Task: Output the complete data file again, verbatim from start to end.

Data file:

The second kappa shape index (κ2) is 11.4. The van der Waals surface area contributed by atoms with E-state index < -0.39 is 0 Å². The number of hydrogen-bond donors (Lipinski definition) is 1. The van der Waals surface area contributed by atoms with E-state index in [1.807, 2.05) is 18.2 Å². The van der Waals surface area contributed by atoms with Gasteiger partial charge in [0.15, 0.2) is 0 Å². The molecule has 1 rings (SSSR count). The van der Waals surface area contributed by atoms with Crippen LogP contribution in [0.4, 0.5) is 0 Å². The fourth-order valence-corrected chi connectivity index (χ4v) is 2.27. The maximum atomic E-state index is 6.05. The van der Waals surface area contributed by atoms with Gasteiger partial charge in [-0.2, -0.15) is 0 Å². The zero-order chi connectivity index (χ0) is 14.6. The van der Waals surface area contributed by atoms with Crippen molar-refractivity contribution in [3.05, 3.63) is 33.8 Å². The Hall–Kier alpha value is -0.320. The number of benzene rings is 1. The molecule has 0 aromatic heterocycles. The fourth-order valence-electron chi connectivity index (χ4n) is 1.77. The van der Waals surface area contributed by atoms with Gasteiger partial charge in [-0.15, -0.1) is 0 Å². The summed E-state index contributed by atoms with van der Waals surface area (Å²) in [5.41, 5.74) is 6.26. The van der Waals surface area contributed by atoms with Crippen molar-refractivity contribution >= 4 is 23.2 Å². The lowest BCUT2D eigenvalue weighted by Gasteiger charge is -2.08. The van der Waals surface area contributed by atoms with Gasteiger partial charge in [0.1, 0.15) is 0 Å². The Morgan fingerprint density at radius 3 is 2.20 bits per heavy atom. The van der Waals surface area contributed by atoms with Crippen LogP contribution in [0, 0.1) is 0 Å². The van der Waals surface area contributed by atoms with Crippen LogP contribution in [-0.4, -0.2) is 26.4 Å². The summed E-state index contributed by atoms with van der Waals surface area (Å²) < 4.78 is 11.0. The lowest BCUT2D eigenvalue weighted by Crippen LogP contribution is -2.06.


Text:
The second kappa shape index (κ2) is 11.4. The van der Waals surface area contributed by atoms with E-state index < -0.39 is 0 Å². The number of hydrogen-bond donors (Lipinski definition) is 1. The van der Waals surface area contributed by atoms with E-state index in [1.807, 2.05) is 18.2 Å². The van der Waals surface area contributed by atoms with Gasteiger partial charge in [0.15, 0.2) is 0 Å². The molecule has 1 rings (SSSR count). The van der Waals surface area contributed by atoms with Crippen LogP contribution in [0.4, 0.5) is 0 Å². The fourth-order valence-corrected chi connectivity index (χ4v) is 2.27. The maximum atomic E-state index is 6.05. The van der Waals surface area contributed by atoms with Gasteiger partial charge in [-0.2, -0.15) is 0 Å². The zero-order chi connectivity index (χ0) is 14.6. The van der Waals surface area contributed by atoms with Crippen molar-refractivity contribution in [3.05, 3.63) is 33.8 Å². The Hall–Kier alpha value is -0.320. The number of benzene rings is 1. The molecule has 0 aromatic heterocycles. The fourth-order valence-electron chi connectivity index (χ4n) is 1.77. The van der Waals surface area contributed by atoms with Gasteiger partial charge in [-0.15, -0.1) is 0 Å². The summed E-state index contributed by atoms with van der Waals surface area (Å²) in [5.41, 5.74) is 6.26. The van der Waals surface area contributed by atoms with Crippen molar-refractivity contribution >= 4 is 23.2 Å². The lowest BCUT2D eigenvalue weighted by Gasteiger charge is -2.08. The van der Waals surface area contributed by atoms with Gasteiger partial charge in [0.1, 0.15) is 0 Å². The Morgan fingerprint density at radius 3 is 2.20 bits per heavy atom. The van der Waals surface area contributed by atoms with Crippen LogP contribution in [0, 0.1) is 0 Å². The van der Waals surface area contributed by atoms with Crippen LogP contribution in [-0.4, -0.2) is 26.4 Å². The summed E-state index contributed by atoms with van der Waals surface area (Å²) < 4.78 is 11.0. The lowest BCUT2D eigenvalue weighted by Crippen LogP contribution is -2.06.